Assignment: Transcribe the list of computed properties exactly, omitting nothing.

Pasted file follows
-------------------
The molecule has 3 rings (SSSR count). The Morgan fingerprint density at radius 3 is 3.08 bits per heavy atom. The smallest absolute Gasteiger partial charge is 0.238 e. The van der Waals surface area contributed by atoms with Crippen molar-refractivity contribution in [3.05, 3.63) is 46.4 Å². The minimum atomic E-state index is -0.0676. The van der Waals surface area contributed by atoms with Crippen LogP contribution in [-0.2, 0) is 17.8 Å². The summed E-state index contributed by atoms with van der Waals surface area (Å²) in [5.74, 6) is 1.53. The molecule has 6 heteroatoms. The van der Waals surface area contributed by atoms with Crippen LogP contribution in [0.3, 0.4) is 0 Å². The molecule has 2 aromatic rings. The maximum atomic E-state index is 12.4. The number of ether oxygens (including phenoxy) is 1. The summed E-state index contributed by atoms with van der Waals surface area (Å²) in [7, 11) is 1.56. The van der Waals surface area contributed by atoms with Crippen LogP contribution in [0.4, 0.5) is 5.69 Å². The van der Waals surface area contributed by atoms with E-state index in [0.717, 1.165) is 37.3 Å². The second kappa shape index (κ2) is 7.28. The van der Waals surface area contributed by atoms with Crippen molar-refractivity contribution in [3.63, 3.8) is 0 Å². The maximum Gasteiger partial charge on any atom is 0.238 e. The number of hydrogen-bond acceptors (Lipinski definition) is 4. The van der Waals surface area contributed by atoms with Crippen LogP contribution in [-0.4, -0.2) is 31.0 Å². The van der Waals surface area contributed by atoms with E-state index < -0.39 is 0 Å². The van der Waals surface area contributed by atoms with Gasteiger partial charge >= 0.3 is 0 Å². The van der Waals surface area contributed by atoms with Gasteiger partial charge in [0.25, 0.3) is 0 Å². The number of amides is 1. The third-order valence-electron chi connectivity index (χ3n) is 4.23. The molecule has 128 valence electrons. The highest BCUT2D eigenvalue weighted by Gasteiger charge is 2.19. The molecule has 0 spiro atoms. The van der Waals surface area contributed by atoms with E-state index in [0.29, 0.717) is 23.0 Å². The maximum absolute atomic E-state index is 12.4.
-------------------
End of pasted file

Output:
The molecule has 3 rings (SSSR count). The Morgan fingerprint density at radius 3 is 3.08 bits per heavy atom. The smallest absolute Gasteiger partial charge is 0.238 e. The van der Waals surface area contributed by atoms with Crippen molar-refractivity contribution in [3.05, 3.63) is 46.4 Å². The minimum atomic E-state index is -0.0676. The van der Waals surface area contributed by atoms with Crippen LogP contribution in [-0.2, 0) is 17.8 Å². The summed E-state index contributed by atoms with van der Waals surface area (Å²) in [5.74, 6) is 1.53. The molecule has 6 heteroatoms. The van der Waals surface area contributed by atoms with Crippen LogP contribution in [0.3, 0.4) is 0 Å². The molecule has 2 aromatic rings. The maximum atomic E-state index is 12.4. The number of ether oxygens (including phenoxy) is 1. The summed E-state index contributed by atoms with van der Waals surface area (Å²) in [7, 11) is 1.56. The van der Waals surface area contributed by atoms with Crippen LogP contribution in [0.4, 0.5) is 5.69 Å². The van der Waals surface area contributed by atoms with E-state index in [0.717, 1.165) is 37.3 Å². The second kappa shape index (κ2) is 7.28. The van der Waals surface area contributed by atoms with Crippen molar-refractivity contribution in [3.63, 3.8) is 0 Å². The maximum Gasteiger partial charge on any atom is 0.238 e. The number of hydrogen-bond acceptors (Lipinski definition) is 4. The van der Waals surface area contributed by atoms with Crippen LogP contribution in [-0.4, -0.2) is 31.0 Å². The van der Waals surface area contributed by atoms with E-state index < -0.39 is 0 Å². The van der Waals surface area contributed by atoms with Gasteiger partial charge >= 0.3 is 0 Å². The van der Waals surface area contributed by atoms with Gasteiger partial charge in [0.25, 0.3) is 0 Å². The number of amides is 1. The third-order valence-electron chi connectivity index (χ3n) is 4.23. The molecule has 128 valence electrons. The highest BCUT2D eigenvalue weighted by Gasteiger charge is 2.19. The molecule has 0 spiro atoms. The van der Waals surface area contributed by atoms with E-state index in [0.29, 0.717) is 23.0 Å². The maximum absolute atomic E-state index is 12.4.